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Walking with Dinosaurs

Seven performances at Staples Center

Posted: September 3, 2010 6:00 a.m.
Updated: September 3, 2010 6:00 a.m.

“Walking with Dinosaurs — The Arena Spectacular” will end a three-year North American tour at the Staples Center in downtown Los Angeles. The show will offer seven performances Sept. 9-12. Tickets are $39-$79.

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The end is near for the dinosaurs. You might have believed the dinosaurs became extinct millions of years ago, but anyone who has witnessed the remarkable show "Walking with Dinosaurs" knows better.

"Walking with Dinosaurs" will end its record-breaking three-year North America tour with seven performances at Staples Center in downtown Los Angeles. Final performances will be held Sept. 9-12. The Honda Center in Anaheim is also hosting the show now through Sunday.

"Walking with Dinosaurs" was brought to life with life-sized dinosaurs. The $20 million spectacle requires 25 trucks to travel from town to town. The show features 17 roaring, snarling "live" dinosaurs that mesmerize the audience.

Linda Lavin, resident director of "Walking with Dinosaurs," said the show brings people as close as they are ever likely to get to a real dinosaur.

"I am totally amazed at how many people are fascinated with dinosaurs," she said. Lavin, who has worked as the show's resident director for the past year and a half, said children are especially fascinated with dinosaurs.

"It just amazes me at how much people, especially children, know about dinosaurs, too," she said. "I think people marvel at dinosaurs because they don't exist anymore, they are not something you can touch, or see or feel. Therein lies the fascination."

Lavin said the immense size of the dinosaur "cast" requires arena-size venues.

"They are so big they don't fit into a theater," she said. "That's why we try to play arenas."

Lavin said many people don't know what to expect from the show, then are "blown away" by the quality of it.

"We take people back in time," said Lavin. "We have a story-line and a script. We present life-size dinosaurs run by the most advanced technology, which allows them to move and sound real. They blink, the heads, the tails, it is so life-like."

The show includes 10 species of dinosaurs that represent the 200 million year reign of the dinosaurs. The show includes the Tyrannosaurus Rex, as well as the Plateosaurus and Liliensternus. Also on stage are the Stegosaurus and Allosaurus. Other familiar dinosaurs include the Torosaurus and Utahraptor.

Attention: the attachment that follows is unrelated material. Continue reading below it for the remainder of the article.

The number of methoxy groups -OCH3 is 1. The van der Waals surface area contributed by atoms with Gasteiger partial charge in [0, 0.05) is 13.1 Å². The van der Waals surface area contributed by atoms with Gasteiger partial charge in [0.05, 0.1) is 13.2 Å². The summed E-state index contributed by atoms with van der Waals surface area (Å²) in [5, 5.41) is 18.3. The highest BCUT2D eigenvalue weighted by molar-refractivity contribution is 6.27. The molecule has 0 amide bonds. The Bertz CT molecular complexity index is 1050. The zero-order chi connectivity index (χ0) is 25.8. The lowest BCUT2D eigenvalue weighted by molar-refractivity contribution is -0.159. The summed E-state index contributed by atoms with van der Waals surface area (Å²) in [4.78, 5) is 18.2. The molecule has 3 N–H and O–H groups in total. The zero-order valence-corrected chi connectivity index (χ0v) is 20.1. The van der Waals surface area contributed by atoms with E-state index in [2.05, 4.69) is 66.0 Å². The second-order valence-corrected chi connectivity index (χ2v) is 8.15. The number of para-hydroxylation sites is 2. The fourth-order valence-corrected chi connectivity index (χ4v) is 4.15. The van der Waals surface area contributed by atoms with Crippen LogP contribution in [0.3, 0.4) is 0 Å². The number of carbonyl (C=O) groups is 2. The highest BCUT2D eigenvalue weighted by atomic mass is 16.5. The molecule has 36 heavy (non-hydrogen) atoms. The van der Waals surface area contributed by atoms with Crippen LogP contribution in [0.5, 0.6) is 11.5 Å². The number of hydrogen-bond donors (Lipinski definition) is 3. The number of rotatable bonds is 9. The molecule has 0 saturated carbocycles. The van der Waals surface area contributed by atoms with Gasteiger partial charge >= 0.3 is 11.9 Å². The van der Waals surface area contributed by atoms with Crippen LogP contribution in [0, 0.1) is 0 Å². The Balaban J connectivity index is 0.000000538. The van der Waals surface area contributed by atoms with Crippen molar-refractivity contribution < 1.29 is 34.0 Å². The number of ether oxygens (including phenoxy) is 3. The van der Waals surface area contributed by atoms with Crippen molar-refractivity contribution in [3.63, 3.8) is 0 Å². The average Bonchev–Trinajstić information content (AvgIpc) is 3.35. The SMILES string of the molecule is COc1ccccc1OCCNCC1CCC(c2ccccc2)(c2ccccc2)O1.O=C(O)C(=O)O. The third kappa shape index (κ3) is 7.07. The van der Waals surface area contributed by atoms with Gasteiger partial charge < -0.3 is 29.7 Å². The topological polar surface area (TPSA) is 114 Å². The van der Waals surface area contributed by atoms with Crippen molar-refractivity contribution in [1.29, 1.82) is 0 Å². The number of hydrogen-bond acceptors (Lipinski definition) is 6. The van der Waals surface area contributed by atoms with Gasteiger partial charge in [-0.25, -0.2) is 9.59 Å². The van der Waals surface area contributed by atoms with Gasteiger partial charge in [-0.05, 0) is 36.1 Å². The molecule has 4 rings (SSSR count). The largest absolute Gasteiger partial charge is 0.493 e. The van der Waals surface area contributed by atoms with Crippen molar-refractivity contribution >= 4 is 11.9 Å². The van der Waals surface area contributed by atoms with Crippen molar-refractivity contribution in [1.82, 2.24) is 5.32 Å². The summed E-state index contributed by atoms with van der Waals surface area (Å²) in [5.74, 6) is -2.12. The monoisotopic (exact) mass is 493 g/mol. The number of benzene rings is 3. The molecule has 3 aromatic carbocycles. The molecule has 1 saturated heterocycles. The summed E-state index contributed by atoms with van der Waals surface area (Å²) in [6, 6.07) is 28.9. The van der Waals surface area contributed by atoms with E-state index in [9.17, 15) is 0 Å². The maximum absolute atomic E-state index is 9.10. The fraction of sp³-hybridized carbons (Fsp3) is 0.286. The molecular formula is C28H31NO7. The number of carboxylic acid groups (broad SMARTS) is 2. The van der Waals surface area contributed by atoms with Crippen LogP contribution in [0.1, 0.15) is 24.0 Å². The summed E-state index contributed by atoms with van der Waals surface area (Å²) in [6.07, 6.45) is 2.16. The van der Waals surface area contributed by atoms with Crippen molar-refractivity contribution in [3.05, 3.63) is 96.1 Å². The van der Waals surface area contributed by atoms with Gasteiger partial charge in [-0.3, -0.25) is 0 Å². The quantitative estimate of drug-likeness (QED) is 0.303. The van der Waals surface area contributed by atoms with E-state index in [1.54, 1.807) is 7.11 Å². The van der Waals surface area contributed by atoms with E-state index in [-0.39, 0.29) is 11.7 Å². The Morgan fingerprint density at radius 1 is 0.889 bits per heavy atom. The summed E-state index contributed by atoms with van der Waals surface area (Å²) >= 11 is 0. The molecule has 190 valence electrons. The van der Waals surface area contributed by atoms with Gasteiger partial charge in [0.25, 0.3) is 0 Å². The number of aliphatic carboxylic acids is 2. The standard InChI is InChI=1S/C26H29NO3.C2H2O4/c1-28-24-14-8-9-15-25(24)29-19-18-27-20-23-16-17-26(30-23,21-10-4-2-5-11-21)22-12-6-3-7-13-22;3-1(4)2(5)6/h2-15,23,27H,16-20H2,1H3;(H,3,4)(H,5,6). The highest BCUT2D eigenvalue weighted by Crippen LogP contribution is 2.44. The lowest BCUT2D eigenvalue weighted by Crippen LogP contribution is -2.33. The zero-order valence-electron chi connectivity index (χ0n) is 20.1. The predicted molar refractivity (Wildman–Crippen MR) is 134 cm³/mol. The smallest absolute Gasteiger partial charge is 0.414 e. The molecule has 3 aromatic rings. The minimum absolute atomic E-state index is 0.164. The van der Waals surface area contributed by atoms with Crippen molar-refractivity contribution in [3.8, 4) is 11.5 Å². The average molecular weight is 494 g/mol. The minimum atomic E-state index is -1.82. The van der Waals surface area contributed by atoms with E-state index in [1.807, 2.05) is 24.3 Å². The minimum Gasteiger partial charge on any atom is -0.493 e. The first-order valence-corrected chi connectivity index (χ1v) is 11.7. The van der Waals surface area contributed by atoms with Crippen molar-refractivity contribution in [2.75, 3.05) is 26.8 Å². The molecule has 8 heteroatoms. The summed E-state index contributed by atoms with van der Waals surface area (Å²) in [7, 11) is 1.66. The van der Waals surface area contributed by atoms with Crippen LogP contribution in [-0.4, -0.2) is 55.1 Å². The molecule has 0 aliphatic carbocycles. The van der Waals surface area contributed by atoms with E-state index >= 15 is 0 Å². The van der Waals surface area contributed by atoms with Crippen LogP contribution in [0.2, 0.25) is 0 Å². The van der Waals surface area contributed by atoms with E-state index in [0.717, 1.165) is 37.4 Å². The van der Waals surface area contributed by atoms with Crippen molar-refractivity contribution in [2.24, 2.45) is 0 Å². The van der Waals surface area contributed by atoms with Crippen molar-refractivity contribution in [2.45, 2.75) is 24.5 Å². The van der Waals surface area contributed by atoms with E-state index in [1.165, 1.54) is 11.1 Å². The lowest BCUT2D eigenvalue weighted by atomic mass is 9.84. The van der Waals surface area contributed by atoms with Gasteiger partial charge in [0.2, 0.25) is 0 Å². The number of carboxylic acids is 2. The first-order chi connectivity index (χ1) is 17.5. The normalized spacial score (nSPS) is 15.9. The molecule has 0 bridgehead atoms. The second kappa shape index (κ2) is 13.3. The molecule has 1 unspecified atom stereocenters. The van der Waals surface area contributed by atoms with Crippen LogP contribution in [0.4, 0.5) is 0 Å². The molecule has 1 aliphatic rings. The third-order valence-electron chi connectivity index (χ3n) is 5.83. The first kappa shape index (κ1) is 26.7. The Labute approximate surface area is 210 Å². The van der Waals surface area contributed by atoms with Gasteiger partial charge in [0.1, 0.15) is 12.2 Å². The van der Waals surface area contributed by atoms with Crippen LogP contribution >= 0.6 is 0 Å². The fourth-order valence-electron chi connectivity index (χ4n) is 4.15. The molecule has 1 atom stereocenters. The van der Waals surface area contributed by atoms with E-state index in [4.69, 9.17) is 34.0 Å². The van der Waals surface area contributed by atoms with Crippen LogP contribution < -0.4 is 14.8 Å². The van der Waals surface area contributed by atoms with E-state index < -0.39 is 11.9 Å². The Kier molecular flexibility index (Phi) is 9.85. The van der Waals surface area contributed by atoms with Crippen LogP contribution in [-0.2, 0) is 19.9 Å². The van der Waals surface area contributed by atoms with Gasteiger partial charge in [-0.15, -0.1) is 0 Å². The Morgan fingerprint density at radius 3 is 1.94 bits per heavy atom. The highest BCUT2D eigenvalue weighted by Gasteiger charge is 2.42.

The largest dinosaur is the Brachiosaurus, which is 36 feet tall and 56 feet long from nose to tail.

The Ornithocheirus has a wing span of 38 feet. The fearsome Tyrannosaurus Rex is 23 feet tall and 42 feet long.
It took a team of 50 - including engineers, fabricators, skin makers, artists and painters and animatroinic experts, a year to build the original production.

Each large dinosaur weighs 1.6 tons, roughly the weight of the family car. It takes a team of three people to operate each dinosaur - one "driver" and two "puppeteers." One puppeteer operates the head and tail motions and the other is in charge of "minor movements" like eye blinks, roars and mouth movements.

The entire touring company includes 65 performers and operators.

Lavin said the production appeals to "kids from 3 to 93."

"It is a very family-friendly show," she said. "I would highly encourage people to come out and see this show. You'll never see anything like this again. It is state-of-the-art technology. When the lights go up and these creatures enter the arena floor you honestly are going to think you are seeing the real thing."

Lavin did advise parents to "know your child."

"The dinosaurs are big and it gets dark in the arena so if you have a timid child, they might be afraid," she said. "However, most children are mesmerized by the experience."

"Walking with Dinosaurs" explores the pre-history of the world, with the splitting of the continents, the transition of Earth from the arid desert of the Triassic period to the lush green prairies and forests of the later Jurassic period.

The show originated in Australia with the first performance in Sydney in January 2007. At the height of its popularity the demand for the show was so intense a second "company" of dinosaurs was constructed to tour Europe, Asia and other territories.

"Walking with Dinosaurs" has played to more than 6.5 million people and generated $300 million in overall ticket sales.
Lavin said the enormous popularity of the show is a testament to the craftsmanship of the creators.

"The way they move, the way they sound, the way they interact with each other and even with the audience, is spectacular," she said. "These dinosaurs are really life-size, I think that is what overwhelms people when they see them come out on stage for the first time."

Lavin said each dinosaur has its own personality.

"I like the Ankylosaurus, he's an herbivore, a vegetarian and the personality they have developed for him is just very likeable," she said.

Tickets to "Walking with Dinosaurs" at Staples Center in downtown Los Angeles are $39-$79. Performances will be held 7 p.m. Thursday, Sept. 9 and Friday, Sept. 10; 11 a.m. 3 p.m. and 7 p.m. Saturday, Sept. 11; and 11 a.m. and 3 p.m. Sunday, Sept. 12.

For tickets to Staples Center performances call (213) 480-3232 or online at www.ticketmaster.com. For information about "Walking with Dinosaurs" visit www.dinosaurlive.com.

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